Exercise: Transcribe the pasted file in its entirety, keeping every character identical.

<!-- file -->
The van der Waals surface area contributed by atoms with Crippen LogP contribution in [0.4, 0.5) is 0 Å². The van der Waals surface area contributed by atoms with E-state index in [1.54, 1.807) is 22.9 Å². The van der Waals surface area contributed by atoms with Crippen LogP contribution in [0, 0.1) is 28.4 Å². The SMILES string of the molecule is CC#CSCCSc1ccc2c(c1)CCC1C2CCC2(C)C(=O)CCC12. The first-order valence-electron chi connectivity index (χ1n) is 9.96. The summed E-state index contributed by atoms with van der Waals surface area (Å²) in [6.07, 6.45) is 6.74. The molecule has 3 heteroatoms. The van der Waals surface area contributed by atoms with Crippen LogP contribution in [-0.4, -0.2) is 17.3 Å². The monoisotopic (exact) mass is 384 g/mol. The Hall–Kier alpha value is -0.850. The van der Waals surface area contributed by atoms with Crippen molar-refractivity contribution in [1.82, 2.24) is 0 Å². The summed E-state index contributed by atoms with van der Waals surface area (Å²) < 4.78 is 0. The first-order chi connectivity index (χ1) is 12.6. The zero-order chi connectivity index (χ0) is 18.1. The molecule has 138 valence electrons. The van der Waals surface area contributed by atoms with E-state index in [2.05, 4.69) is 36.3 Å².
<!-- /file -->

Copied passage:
The van der Waals surface area contributed by atoms with Crippen LogP contribution in [0.4, 0.5) is 0 Å². The van der Waals surface area contributed by atoms with E-state index in [1.54, 1.807) is 22.9 Å². The van der Waals surface area contributed by atoms with Crippen LogP contribution in [0, 0.1) is 28.4 Å². The SMILES string of the molecule is CC#CSCCSc1ccc2c(c1)CCC1C2CCC2(C)C(=O)CCC12. The first-order valence-electron chi connectivity index (χ1n) is 9.96. The summed E-state index contributed by atoms with van der Waals surface area (Å²) in [6.07, 6.45) is 6.74. The molecule has 3 heteroatoms. The van der Waals surface area contributed by atoms with Crippen LogP contribution in [-0.4, -0.2) is 17.3 Å². The monoisotopic (exact) mass is 384 g/mol. The Hall–Kier alpha value is -0.850. The van der Waals surface area contributed by atoms with Crippen molar-refractivity contribution in [1.82, 2.24) is 0 Å². The summed E-state index contributed by atoms with van der Waals surface area (Å²) < 4.78 is 0. The first-order chi connectivity index (χ1) is 12.6. The zero-order chi connectivity index (χ0) is 18.1. The molecule has 138 valence electrons. The van der Waals surface area contributed by atoms with E-state index in [2.05, 4.69) is 36.3 Å².